Home Help Explained
Home help is for anyone that requires extra support for a range of different needs at home and that wants to retain as much of their independence as possible. This could be practical support around the house, assistance with personal care or companionship for emotional support.
Who is home care help for?
Helping Hands’ home care starts for anyone over the age of 18 all the way up to 100 years and beyond. So, if you have cerebral palsy and need assistance to get to and from college or work if you’re in your twenties, or if you’re in your seventies with Parkinson’s and need help with personal care – home care could be ideal for you.
Home care isn’t just for those that live by themselves either. We also offer support for couples, when perhaps one of you needs more intensive support and the other just needs a hand keeping on top of the housework.
And the best part about home help is that it’s carried out where you feel most secure, safe and comfortable; your home.
What kind of home help support is available
Home support can start from as little as 30 minutes per week with visiting care and go all the way up to round-the-clock support with live-in care. Care can be flexible and is designed to adapt around your needs.
With visiting care, you may need a couple of visits one week to help with the housework and shopping, but the next week you may need support attending appointments and support overnight in addition to your usual visits. And if you realise that you may regularly need extra support at home with personal care, mobility support and keeping on top of the housework, you may want to switch to live-in care. This is when a carer lives with you in your home to be there whenever you need them.
As well as visiting and live-in care, we can also offer support for your specific health condition. Whether you’re living with dementia, multiple sclerosis or are recovering from a stroke, we ensure that all of our carers are equipped to assist with the symptoms of certain conditions, with some of them even becoming experts in a particular health field such as dementia expert, Jayne Vale.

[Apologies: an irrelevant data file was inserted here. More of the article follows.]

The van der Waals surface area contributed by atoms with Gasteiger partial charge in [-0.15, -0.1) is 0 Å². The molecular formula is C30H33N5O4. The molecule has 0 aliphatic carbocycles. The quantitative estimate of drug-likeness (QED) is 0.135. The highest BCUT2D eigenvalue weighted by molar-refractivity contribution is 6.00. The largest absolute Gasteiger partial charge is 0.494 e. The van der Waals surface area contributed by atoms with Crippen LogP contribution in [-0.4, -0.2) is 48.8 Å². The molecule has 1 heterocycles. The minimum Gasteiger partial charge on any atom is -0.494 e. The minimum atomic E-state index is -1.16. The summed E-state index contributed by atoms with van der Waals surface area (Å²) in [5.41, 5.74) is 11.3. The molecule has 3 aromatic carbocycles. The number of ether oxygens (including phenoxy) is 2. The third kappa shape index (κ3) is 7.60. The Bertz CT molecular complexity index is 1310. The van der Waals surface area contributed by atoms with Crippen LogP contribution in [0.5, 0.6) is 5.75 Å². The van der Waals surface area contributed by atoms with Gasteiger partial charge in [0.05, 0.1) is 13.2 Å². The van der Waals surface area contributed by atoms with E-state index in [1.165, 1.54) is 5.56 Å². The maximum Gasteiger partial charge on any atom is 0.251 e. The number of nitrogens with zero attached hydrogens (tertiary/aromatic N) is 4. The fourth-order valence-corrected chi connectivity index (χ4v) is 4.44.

If your regular carer needs time to recharge their batteries or if you require help at home after being discharged from hospital, respite care is a great way to receive support at home for a brief spell of care until you’re feeling more like yourself again or until your caregiver returns from their break.
We can even take care of your loved one whilst you go on holiday if you would normally take care of them or if you’re worried about leaving them by themselves. We can offer a package of care for one to two weeks that ensures they have everything they need whilst you’re away, providing you all with the peace of mind that they are being looked after.
We also offer nurse-led care for more complex health conditions, such as tracheostomies, PEG feeding and stoma & catheter management. Having a team of clinical nurses enables us to deliver care for those with chronic conditions in the comfort of their own home.
What if I only need a little help?
Home care isn’t just for those who need help with getting washed and dressed in the morning and help with going to the toilet and getting in and out of bed – it can be for as little or as often as you need and prefer. Many of our customers need an extra helping hand with small tasks such as cleaning, changing the beds, collecting the shopping and preparing meals, but little or no support with personal care. Home care is entirely what you want it to be with equal emphasis put on both practical and emotional support. So, even if you just want someone to sit in the back garden with or to accompany you to the local café – we’ll be happy to help.
Contact us if you need home care
If you’re looking for home care for yourself or a loved one, you can contact our customer care specialists today. They can talk you through the different options we have available and arrange a meeting with one of our local care managers.Call us today to find out more Email us
Page reviewed by Louise Bradley, Regional Care Director on May 18, 2020